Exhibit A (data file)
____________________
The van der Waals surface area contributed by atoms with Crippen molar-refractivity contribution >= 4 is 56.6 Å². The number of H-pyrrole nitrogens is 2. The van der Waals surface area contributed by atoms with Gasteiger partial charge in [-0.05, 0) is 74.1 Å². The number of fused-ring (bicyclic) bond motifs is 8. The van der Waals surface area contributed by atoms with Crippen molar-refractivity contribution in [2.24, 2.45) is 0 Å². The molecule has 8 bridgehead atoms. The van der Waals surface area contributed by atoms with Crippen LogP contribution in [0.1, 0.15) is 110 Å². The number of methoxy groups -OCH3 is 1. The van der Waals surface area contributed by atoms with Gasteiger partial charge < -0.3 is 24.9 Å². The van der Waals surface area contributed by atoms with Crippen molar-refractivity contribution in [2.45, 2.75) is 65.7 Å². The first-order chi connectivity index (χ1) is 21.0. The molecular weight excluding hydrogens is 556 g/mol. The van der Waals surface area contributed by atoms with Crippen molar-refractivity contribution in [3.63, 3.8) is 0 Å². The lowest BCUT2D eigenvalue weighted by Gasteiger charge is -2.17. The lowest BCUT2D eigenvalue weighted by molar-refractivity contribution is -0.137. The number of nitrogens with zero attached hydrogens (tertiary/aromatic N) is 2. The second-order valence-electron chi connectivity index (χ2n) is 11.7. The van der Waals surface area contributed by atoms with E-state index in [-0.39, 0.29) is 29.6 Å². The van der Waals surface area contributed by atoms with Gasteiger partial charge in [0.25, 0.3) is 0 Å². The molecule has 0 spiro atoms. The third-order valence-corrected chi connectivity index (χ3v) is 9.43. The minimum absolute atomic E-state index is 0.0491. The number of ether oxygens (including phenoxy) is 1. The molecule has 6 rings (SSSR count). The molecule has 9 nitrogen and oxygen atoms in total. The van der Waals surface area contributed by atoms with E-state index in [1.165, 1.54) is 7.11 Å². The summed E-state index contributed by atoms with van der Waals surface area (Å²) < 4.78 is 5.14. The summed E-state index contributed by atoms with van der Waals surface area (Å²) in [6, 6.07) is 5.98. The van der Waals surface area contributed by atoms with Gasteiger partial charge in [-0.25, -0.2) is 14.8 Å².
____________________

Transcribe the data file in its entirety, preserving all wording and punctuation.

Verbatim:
The van der Waals surface area contributed by atoms with Crippen molar-refractivity contribution >= 4 is 56.6 Å². The number of H-pyrrole nitrogens is 2. The van der Waals surface area contributed by atoms with Gasteiger partial charge in [-0.05, 0) is 74.1 Å². The number of fused-ring (bicyclic) bond motifs is 8. The van der Waals surface area contributed by atoms with Crippen molar-refractivity contribution in [2.24, 2.45) is 0 Å². The molecule has 8 bridgehead atoms. The van der Waals surface area contributed by atoms with Crippen LogP contribution in [0.1, 0.15) is 110 Å². The number of methoxy groups -OCH3 is 1. The van der Waals surface area contributed by atoms with Gasteiger partial charge < -0.3 is 24.9 Å². The van der Waals surface area contributed by atoms with Crippen molar-refractivity contribution in [2.45, 2.75) is 65.7 Å². The first-order chi connectivity index (χ1) is 21.0. The molecular weight excluding hydrogens is 556 g/mol. The van der Waals surface area contributed by atoms with Crippen molar-refractivity contribution in [3.63, 3.8) is 0 Å². The lowest BCUT2D eigenvalue weighted by Gasteiger charge is -2.17. The lowest BCUT2D eigenvalue weighted by molar-refractivity contribution is -0.137. The number of nitrogens with zero attached hydrogens (tertiary/aromatic N) is 2. The second-order valence-electron chi connectivity index (χ2n) is 11.7. The van der Waals surface area contributed by atoms with E-state index in [-0.39, 0.29) is 29.6 Å². The van der Waals surface area contributed by atoms with Gasteiger partial charge in [0.25, 0.3) is 0 Å². The molecule has 0 spiro atoms. The third-order valence-corrected chi connectivity index (χ3v) is 9.43. The minimum absolute atomic E-state index is 0.0491. The number of ether oxygens (including phenoxy) is 1. The molecule has 6 rings (SSSR count). The molecule has 9 nitrogen and oxygen atoms in total. The van der Waals surface area contributed by atoms with E-state index in [1.165, 1.54) is 7.11 Å². The summed E-state index contributed by atoms with van der Waals surface area (Å²) < 4.78 is 5.14. The summed E-state index contributed by atoms with van der Waals surface area (Å²) in [6, 6.07) is 5.98. The van der Waals surface area contributed by atoms with Gasteiger partial charge in [-0.25, -0.2) is 14.8 Å².